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Signs Of Life

Columns by Pamela Majteles

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Posted by pam on January 14, 2011 at 10:39 pm

Originally published September 18, 2009

Reprinted with permission from Bay Area News Group – East Bay

I check my watch. Once, twice. I have 17 minutes to go before my parking slip expires. I better step it up, walk a little faster, because I’m falling behind.

Hurrying down Mountain Boulevard in Montclair, I’m working through a list of errands and feeling tense. I picture a knot forming in my shoulders, tangled as tightly as a chain-link necklace bunched at the bottom of a jewelry box.

Since the city of Oakland raised the fine for expired parking slips to $55, I’ve become a little anxious when doing errands here. As mistakes go, this seems a little costly. Of course, the fine used to be $45, which doesn’t sound like a bargain either. But I wasn’t aware of the cost of the fine, until hearing the loud public outcry over recent increases in parking rates and fines.

Now, I can’t stop thinking about a possible slip-up. It doesn’t help to see parking enforcement officers, busy as bees, diligently checking the slips on parked cars. I watch as an officer works his way down a row of cars. Sting, sting, stung.

It’s causing me to change my ways. As I get my coffee to go at Peet’s, I no longer take time to linger, inhaling the heady scent of brewing coffee and surreptitiously checking out the crowd. I walk straight to the door, knowing I’ve got to move along. No pausing to pat the silky heads of desolate dogs waiting outside.

I hustle down the street, avoiding distracting detours to look inside my favorite shop windows. I haven’t seen the latest hats topping off the clothes in Hula. I can’t say who’s coming to read next at A Great Good Place for Books, and I couldn’t tell you the sandwich of the day at A.G. Ferrari.

I make a stop at CVS (which until recently was Long’s), and I wave to Paula, the cashier. I quickly grab what I need and dart to the register. As usual, Paula flashes her radiant smile and asks, “How are the kids?” Normally, I give her the rundown and then find out what’s new with her. But, this time, I reply “I’ve got to run – see you soon”, while making tracks to the door.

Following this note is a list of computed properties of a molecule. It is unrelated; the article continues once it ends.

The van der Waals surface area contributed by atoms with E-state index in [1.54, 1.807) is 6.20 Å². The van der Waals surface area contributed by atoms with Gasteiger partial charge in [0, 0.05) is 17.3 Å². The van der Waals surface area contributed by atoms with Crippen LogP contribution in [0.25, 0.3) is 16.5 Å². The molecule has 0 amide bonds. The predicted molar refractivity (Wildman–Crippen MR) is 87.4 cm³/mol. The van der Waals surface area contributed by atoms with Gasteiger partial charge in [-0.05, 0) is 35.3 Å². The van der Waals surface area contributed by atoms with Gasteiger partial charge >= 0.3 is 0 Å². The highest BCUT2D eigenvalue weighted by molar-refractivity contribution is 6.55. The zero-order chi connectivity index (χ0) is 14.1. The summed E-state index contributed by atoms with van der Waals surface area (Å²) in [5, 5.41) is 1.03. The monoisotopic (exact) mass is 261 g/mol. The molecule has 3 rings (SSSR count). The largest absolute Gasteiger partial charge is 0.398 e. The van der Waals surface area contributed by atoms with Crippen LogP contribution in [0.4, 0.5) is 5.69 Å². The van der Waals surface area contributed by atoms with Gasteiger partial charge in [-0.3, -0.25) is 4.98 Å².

I’m headed to Montclair Florist to order flowers for a friend. When I arrive, Rosario, the owner, comes from the back of the store and greets me. I’m tempted to ask if he traveled home to Italy this past summer, as he often does to visit family. But I glance at my watch and see the minutes ticking away. I quickly choose flowers, thank him for his always gracious help and move on my way.

Next stop is the dry cleaners in Montclair Plaza, where I have alterations to pick-up. Judy, the owner, and I usually talk politics. We like to compare our points of view and offer inspired solutions. Considering the big messy political scene at the moment, I know I’ll never make it back to my car in time if this conversation happens. So, I pause to admire the beautiful job Judy did on the clothing before dashing off.

When I arrive back at my car, I see I have one minute left on the parking slip. I exhale, giving a sigh of relief.

One day, I know I’ll stop thinking about the new parking fees and fines, and then I can go back to doing things the same old way. When I get my coffee at Peet’s, I’ll take time to linger. Maybe even grab a seat outside with the dogs.

Creative Commons License This work is licensed under a Creative Commons Attribution-Noncommercial-No Derivative Works 2.5 License.

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